Both performers implanted nuance and power into their characters. Lemon as the fragile flower and Aunt Dan as the somewhat more assertive, ever-blossoming entity of wild reminiscence and opinionated political assertiveness - bordering on aggressive bombastic import. Both Latimer and Juvonen matched each others skill beautifully as they interacted as the oh so subtly affectionate pseudo aunt and n’er do well niece. The supporting ensemble, entering at particular intervals into the drama of the central duo, and at times performing somewhat fragmented bits from the past, fared very well under the lively, measured direction of Daniel Spurgeon. But they might have been supported further through more diversity in stage design.
l-r Jane Hailes and Philip Cairns

At times the time/spatial distinction between characters and scenes was somewhat unclear and the sections were difficult to connect in any narrative-pleasing manner. But performances were solid and entertaining, An especially harrowing and homicidal scene between Daniel Carter as Raimondo and Breton Lalama as Mindy that begins as romantic and ends as, well, frightening, was managed very well within the same space that Lemon lived, yet effectively evoked a different time and place. But similar to the sexual overtones that come very late for Lemon and Dan, the sexual voracity of the characters Raimondo and Mindy could have been sprinkled with more nudity (only the woman was partially naked) thereby both balancing and heightening the tension of the final sensational moment of bondage, unintentional submission, and, well, read the play or watch it on Youtube and find out for yourself.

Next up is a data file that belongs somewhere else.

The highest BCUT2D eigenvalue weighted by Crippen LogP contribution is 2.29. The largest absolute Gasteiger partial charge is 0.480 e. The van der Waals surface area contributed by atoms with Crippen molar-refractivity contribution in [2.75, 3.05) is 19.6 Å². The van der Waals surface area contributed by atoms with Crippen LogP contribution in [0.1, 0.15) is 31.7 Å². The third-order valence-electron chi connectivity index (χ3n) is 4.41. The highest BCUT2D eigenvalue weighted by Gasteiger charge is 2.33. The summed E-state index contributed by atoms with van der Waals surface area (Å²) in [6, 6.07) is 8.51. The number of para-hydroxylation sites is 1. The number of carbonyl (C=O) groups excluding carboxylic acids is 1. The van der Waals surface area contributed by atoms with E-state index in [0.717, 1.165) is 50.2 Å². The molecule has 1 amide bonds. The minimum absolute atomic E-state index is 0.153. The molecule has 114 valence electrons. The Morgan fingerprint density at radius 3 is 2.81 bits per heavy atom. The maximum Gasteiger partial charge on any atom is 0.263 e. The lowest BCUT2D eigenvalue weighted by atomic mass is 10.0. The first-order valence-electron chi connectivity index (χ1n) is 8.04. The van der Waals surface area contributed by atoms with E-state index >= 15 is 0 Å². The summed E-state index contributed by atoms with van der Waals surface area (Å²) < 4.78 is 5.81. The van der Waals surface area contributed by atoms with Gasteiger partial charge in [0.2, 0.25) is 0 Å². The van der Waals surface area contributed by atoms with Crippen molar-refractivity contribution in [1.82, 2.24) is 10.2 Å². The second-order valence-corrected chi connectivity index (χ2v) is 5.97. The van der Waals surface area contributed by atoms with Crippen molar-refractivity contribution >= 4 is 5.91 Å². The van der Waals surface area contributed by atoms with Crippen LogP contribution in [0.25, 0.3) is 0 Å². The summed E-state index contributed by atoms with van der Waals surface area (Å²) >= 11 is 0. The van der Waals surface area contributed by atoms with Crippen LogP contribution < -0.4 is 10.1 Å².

l-r Helen Juvonen, Daniel Cristofori, Philip Cairns, Jane Hailes, Breton Lalama, Joanne Latimer

Philip Cairns as the Father, Jasper, and Freddie inserted a strong aggressive yet paradoxically jittery element necessary to the character of the hapless dad and the two incidental characters that provide an essential contrast for the overall ensemble. His interactions with Jane Hailes as the mother, were powerful and menacing. As Lemon's Mom Haile's also inserted strong and essential counter attacks on Dan’s rather questionable view of the world and politics. And Daniel Cristofori as a kind of gigolo character forever bandying about in his well packed underpants was a breath of fresh, cologne’ish macho air as his prowess and sly swagger was suitably marked by a paradoxically smaller physical presence nicely contrasting his larger than life performance.